Confronting the History of a Southern Asylum: An Interview With Mab SegrestHistorians in the News
tags: racism, mental health, Georgia, interview, medical history
Race and racism have played a particularly significant role in the development of modern medicine, from the notorious Tuskegee syphilis experiments to the creation of the first immortal human cell line “HeLa”. In many ways, the influence of racism on American medicine has shaped approaches to bioethics and healthcare, continuing to inform the challenges patients and providers face today.
In Administrations of Lunacy: Racism and the Haunting of American Psychiatry at the Milledgeville Asylum, published in April 2020 by The New Press, Mab Segrest, PhD, uncovers the harrowing story of the Georgia State Lunatic, Idiot, and Epileptic Asylum. Dr Segrest, Fuller-Maathai Professor Emeritus of Gender and Women’s Studies at Connecticut College, New London, traces the history of this institution through the Civil War to the post-Jim Crow era, centering the narrative around the voices of its former patients.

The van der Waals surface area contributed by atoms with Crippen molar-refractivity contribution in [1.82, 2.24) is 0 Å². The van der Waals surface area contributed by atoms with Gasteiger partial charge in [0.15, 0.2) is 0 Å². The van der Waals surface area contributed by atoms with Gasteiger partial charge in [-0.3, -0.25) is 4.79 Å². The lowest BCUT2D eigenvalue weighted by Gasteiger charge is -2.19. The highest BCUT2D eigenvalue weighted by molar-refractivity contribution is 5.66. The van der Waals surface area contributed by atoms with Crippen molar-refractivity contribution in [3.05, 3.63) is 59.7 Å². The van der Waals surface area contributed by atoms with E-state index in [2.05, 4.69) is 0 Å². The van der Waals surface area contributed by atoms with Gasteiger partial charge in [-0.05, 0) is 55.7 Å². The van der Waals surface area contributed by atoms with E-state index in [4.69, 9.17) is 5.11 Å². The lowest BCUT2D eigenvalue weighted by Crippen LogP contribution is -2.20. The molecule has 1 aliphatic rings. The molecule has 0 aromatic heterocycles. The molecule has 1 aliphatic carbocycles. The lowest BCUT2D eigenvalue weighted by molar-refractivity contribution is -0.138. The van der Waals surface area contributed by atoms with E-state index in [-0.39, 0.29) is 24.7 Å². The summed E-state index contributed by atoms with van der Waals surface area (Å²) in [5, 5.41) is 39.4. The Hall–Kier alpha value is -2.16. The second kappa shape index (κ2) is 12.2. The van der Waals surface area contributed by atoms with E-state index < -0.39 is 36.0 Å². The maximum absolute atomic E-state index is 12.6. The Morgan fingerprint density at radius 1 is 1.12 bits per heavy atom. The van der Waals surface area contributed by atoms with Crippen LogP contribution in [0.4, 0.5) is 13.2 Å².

For mental health professionals, Administrations of Lunacy offers a critical exploration of psychiatry’s historic links to key moments in American history by focusing on an asylum that was the largest in the world in the mid-20th century. To learn more about this history, we spoke with the author about her book. The following interview has been edited for clarity and length.
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